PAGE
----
After his long-awaited second album was released at the tail end of last year, Jamie Woon is heading to Dubai for One Big Vibes.

The best music is, at heart, soul music. Music that speaks to the heart: music that connects. Music that enriches and enraptures in equal measure. Music that just screams to be made, no matter how maddening or tortuous the process.

It’s no wonder then that Jamie Woon’s mesmeric new album, Making Time, the successor to his much-hyped 2011 debut, Mirrorwriting, is drenched in soulful textures. The title itself hints at Woon’s absence from the music scene since he arrived in a blaze of publicity at the turn of the decade as some sort of post-dubstep poster boy, while Woon himself has been quick to acknowledge the influence of neo soul sui generis D’Angelo on the album. Announcing his return to music last summer, he told the NME that the soulful vibes of D’Angelo’s masterwork Voodoo, and the sensation of playing with musicians, was key to the artistic process.

“It’s a dying art trying to record live players because it costs money to do it properly,” he said. “My starting point was that I wanted to hear a funky rhythm section. It’s still the same type of songs; it’s just a real drummer and bass player, not electronic. I found an amazing producer called Lexx last February. He’s worked with Gwilym Gold and Wild Beasts.”

The result is one of the best albums of last year, and a piece of work that appears to be a classic slow burner – a fact that could easily be attributed to its November release date. From the understated grooves and softly spoken elegance of the opening Message to the beautifully hypnotic closer Dedication, and all points in-between, Making Time pulses with a gentle melancholy, keening vocals and a beguiling emotional heft.

The raw and synthetic electronica with which Woon initially made his name is married exquisitely to the human hand of the musicians he worked with. This coupling might have escaped the attention of the majority of the end-of-year critics’ charts (again, its late release wouldn’t have helped), but it hasn’t gone unnoticed among his contemporaries. Erykah Badu is a big fan, as is Apple Music’s Beats 1 presenter Julie Adenuga, but the most effusive praise for Woon’s return has come from arguably the most recognisable musician on the planet, Pharrell Williams.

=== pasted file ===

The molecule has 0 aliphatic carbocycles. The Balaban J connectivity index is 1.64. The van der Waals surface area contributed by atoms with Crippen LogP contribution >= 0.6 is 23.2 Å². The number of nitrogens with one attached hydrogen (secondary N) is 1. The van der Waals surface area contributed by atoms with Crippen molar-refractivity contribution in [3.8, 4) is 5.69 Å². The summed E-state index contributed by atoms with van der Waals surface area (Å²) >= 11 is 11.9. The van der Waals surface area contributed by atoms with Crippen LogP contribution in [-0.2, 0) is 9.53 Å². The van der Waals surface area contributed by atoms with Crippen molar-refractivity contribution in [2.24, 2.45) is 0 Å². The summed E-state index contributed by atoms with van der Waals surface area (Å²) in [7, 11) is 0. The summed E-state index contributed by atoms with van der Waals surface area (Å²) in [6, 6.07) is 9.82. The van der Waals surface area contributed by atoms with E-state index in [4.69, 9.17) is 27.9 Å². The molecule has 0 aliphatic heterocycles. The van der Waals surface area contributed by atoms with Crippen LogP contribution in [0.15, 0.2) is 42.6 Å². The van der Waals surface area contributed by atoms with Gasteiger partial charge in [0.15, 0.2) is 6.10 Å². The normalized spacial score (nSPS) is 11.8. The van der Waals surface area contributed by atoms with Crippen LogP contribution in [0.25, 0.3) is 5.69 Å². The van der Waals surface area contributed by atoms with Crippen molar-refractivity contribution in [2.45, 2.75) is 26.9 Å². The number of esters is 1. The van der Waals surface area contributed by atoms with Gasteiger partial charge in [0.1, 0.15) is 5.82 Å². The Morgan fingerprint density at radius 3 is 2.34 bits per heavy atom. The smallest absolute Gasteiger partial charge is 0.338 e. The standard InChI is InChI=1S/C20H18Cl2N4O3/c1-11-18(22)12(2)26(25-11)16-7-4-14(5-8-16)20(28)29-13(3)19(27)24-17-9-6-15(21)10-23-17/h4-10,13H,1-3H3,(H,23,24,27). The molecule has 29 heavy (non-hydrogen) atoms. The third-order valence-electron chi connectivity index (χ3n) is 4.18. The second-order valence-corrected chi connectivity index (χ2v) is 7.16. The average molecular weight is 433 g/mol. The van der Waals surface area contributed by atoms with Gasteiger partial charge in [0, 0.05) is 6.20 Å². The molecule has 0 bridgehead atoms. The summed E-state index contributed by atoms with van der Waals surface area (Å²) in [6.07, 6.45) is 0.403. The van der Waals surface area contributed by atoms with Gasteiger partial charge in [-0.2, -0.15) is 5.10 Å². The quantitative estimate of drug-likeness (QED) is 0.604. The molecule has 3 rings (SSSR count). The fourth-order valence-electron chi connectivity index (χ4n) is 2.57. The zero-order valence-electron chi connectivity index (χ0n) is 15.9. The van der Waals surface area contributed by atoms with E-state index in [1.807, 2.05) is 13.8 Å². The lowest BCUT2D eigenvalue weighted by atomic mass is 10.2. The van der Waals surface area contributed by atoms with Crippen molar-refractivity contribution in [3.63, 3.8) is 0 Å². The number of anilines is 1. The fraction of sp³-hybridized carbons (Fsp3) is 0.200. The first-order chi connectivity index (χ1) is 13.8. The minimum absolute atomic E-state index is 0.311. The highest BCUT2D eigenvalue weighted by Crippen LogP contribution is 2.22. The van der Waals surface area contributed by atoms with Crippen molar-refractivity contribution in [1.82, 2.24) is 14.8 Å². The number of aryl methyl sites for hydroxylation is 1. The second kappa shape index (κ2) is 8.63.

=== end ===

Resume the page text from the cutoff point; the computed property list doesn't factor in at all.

“It’s amazing when you see someone be consistently awesome and just sticking to his own thing,” Williams said of Woon’s Making Time. “He never veered off his own path.”

It’s a path that’s clearly had some bumps, causing Woon to come unstuck on occasion. In the fickle world of pop where tomorrow’s stars swiftly become yesterday’s has-beens, Woon’s four-year gap in releasing records must have felt like an eternity. Yes, there were guest spots on records by kindred spirits Banks, Portico, Paul White and, most notably, Disclosure, but nothing released under his own name until the mellow, jazz-inflected Sharpness last summer.

“I had been making music but nothing was coming out,” he told The Guardian at the end of last year. “You know, in a way, it would have been pretty cool to be dropped because I would have got paid off and I would have had the experience, and I could have gone in a different direction.”